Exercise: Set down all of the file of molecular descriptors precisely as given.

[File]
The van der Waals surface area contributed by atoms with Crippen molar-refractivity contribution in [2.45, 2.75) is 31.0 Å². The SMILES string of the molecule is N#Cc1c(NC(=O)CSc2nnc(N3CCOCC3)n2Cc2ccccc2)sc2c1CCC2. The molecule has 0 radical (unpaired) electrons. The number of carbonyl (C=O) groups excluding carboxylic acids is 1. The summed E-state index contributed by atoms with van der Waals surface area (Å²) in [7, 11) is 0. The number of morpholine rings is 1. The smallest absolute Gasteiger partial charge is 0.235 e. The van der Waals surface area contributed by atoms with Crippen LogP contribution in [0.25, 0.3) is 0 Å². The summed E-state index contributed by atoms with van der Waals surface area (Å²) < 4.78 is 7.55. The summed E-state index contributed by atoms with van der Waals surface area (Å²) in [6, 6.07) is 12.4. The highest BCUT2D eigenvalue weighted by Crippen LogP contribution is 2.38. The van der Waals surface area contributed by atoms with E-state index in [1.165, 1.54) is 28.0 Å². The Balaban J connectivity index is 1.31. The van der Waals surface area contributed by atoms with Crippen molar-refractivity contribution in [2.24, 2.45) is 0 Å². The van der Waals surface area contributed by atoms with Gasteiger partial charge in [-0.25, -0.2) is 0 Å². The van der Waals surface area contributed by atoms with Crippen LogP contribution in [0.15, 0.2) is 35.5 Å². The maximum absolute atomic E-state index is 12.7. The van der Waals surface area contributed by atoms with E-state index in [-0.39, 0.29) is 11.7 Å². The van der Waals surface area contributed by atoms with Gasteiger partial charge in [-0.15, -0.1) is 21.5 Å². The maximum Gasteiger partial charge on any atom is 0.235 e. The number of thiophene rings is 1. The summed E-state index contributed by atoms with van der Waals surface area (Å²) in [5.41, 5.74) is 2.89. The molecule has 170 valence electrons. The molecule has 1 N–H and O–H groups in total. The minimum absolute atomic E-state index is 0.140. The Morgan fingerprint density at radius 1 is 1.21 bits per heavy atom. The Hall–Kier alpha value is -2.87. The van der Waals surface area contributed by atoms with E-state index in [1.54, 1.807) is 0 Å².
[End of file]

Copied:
The van der Waals surface area contributed by atoms with Crippen molar-refractivity contribution in [2.45, 2.75) is 31.0 Å². The SMILES string of the molecule is N#Cc1c(NC(=O)CSc2nnc(N3CCOCC3)n2Cc2ccccc2)sc2c1CCC2. The molecule has 0 radical (unpaired) electrons. The number of carbonyl (C=O) groups excluding carboxylic acids is 1. The summed E-state index contributed by atoms with van der Waals surface area (Å²) in [7, 11) is 0. The number of morpholine rings is 1. The smallest absolute Gasteiger partial charge is 0.235 e. The van der Waals surface area contributed by atoms with Crippen LogP contribution in [0.25, 0.3) is 0 Å². The summed E-state index contributed by atoms with van der Waals surface area (Å²) < 4.78 is 7.55. The summed E-state index contributed by atoms with van der Waals surface area (Å²) in [6, 6.07) is 12.4. The highest BCUT2D eigenvalue weighted by Crippen LogP contribution is 2.38. The van der Waals surface area contributed by atoms with E-state index in [1.165, 1.54) is 28.0 Å². The Balaban J connectivity index is 1.31. The van der Waals surface area contributed by atoms with Crippen molar-refractivity contribution in [2.24, 2.45) is 0 Å². The van der Waals surface area contributed by atoms with Gasteiger partial charge in [-0.25, -0.2) is 0 Å². The van der Waals surface area contributed by atoms with Crippen LogP contribution in [0.15, 0.2) is 35.5 Å². The maximum absolute atomic E-state index is 12.7. The van der Waals surface area contributed by atoms with E-state index in [-0.39, 0.29) is 11.7 Å². The van der Waals surface area contributed by atoms with Gasteiger partial charge in [-0.15, -0.1) is 21.5 Å². The maximum Gasteiger partial charge on any atom is 0.235 e. The number of thiophene rings is 1. The summed E-state index contributed by atoms with van der Waals surface area (Å²) in [5.41, 5.74) is 2.89. The molecule has 170 valence electrons. The molecule has 1 N–H and O–H groups in total. The minimum absolute atomic E-state index is 0.140. The Morgan fingerprint density at radius 1 is 1.21 bits per heavy atom. The Hall–Kier alpha value is -2.87. The van der Waals surface area contributed by atoms with E-state index in [1.54, 1.807) is 0 Å².